In the weeks and months following the refusal by Rosa Parks to give up her seat to a white passenger and move to the back of a bus in Montgomery, Alabama, no one could have known that her simple act of defiance in 1955 would become an iconic event in the civil rights movement. Similarly, it is far too early to gauge the impact of the decision by San Francisco 49ers quarterback Colin Kaepernick to take a knee during the playing of the national anthem that precedes the start of each NFL game.
Kaepernick has, however, brought the debate over race relations in general and police brutality in particular into the mainstream of white American culture in a manner that few other ways could. He has broached the subject through the religion that is an integral part of that culture – the civic religion of football.
If football is a religion then NFL players are its icons. To 49er fans Kaepernick is not simply a black man; he is someone with whom they identify and share a common cause. He is a member of their team and their fates rise and fall together. Although his status in the ecclesiastical hierarchy may have declined somewhat because of his performance last season Kaepernick and 49er fans have a bond that, for some fans, is almost as strong as the bonds that they have with members of their own families.
If the movement continues to expand, as it appears it will, the fans of other NFL teams will begin to see the issues that he has raised in a slightly different light as their favorite players embrace the protest. White fans that would not pay the slightest attention to something said by a member of the Black Lives Matter movement will at least hear what the players are telling them. That is how the process of changing minds begins.
The sheer size of the NFL “congregation” is staggering. About half of all Americans identify themselves as football fans, and television ratings bear that out. In February Super Bowl 50 attracted 111.9 million viewers in the United States. Sunday Night Football, which averaged 22.5 million viewers per week last season, has been America’s highest-rated primetime show for five consecutive years. About 77% of NFL fans are white but 68% of the players are black. Kaepernick and the other protesters have an unparalleled opportunity to convey their message to a white audience.
The movement likely would have stalled had it not received support from an unexpected source: Military veterans. In response to critics who claimed that Kaepernick’s gesture was insulting to members of the military there was a significant outpouring of support for Kaepernick from military veterans. The critics failed to recognize that 32% of the members of today’s active duty military do not identify themselves as white; they also underestimated the intelligence of service members who understand that the values for which they fight are more important than a poem written by a Maryland lawyer and put to the music of a popular English song.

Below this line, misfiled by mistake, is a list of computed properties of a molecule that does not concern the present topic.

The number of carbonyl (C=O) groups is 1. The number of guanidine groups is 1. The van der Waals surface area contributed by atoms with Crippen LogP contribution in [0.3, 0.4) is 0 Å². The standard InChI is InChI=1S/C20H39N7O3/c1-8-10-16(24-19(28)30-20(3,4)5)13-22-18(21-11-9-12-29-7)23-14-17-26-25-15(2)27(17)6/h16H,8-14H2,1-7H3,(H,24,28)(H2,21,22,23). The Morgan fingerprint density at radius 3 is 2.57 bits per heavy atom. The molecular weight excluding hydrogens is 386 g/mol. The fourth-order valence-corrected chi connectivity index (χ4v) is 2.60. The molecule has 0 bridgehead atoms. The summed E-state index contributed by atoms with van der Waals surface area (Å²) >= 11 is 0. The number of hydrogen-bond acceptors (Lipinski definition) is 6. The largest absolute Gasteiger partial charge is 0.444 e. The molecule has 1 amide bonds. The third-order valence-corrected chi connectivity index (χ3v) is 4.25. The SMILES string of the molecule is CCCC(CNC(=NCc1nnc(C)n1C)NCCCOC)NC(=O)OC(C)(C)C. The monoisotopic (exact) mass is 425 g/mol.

The nature of the gesture itself also was important. Kaepernick initially chose to sit during the anthem but after speaking with Nate Boyer, a former member of the Seattle Seahawks and also a former Green Beret, he decided to kneel. I happened to be listening to Fox NFL Sunday last Sunday, which gives you an idea of how I spend most Sunday afternoons in the fall and winter. One of my favorite football scholars, Terry Bradshaw, supported Kaepernick’s right to protest and thought that kneeling was an appropriate way to do so, observing “heck, during the Vietnam War they used to burn the flag.” I’ve always believed that Terry is smarter than he sounds, so I think that was Terry’s way of saying that kneeling during the national anthem is not so offensive that the people for whom the message is intended would be too angry to hear it.
Finally, the relatively low regard given by the NFL and the television networks to the ritual of playing the national anthem before kickoff may have mellowed the response to Kaepernick’s protest. The vast majority of the fans who see a game watch it on television and the networks, with the consent of the NFL, routinely broadcast commercials rather than show the playing of the national anthem. The high priest of the NFL, Commissioner Roger Goodell, doesn’t believe that it is important that most of us listen to, let alone honor, the national anthem prior to a game.
This is not 1955 and race relations have come a long way, and the analogy to Rosa Parks goes only so far. She was arrested and lost her job for what she did, and received death threats for years. Kaepernick risks a lot less. Also, any honest conversation about race today is going to sound a lot different today than it did then.
Today, there is more to discuss than discrimination by whites against blacks. Yes, that type of discrimination still exists but we also need a frank discussion about black racism, the abuse of affirmative action and whether the institution of slavery plays any role in the current plight of the 24% of black Americans who live in poverty other than operate as some sort of collective excuse. If Kaepernick’s protest helps get the conversation started then it has done some good.
September 14, 2016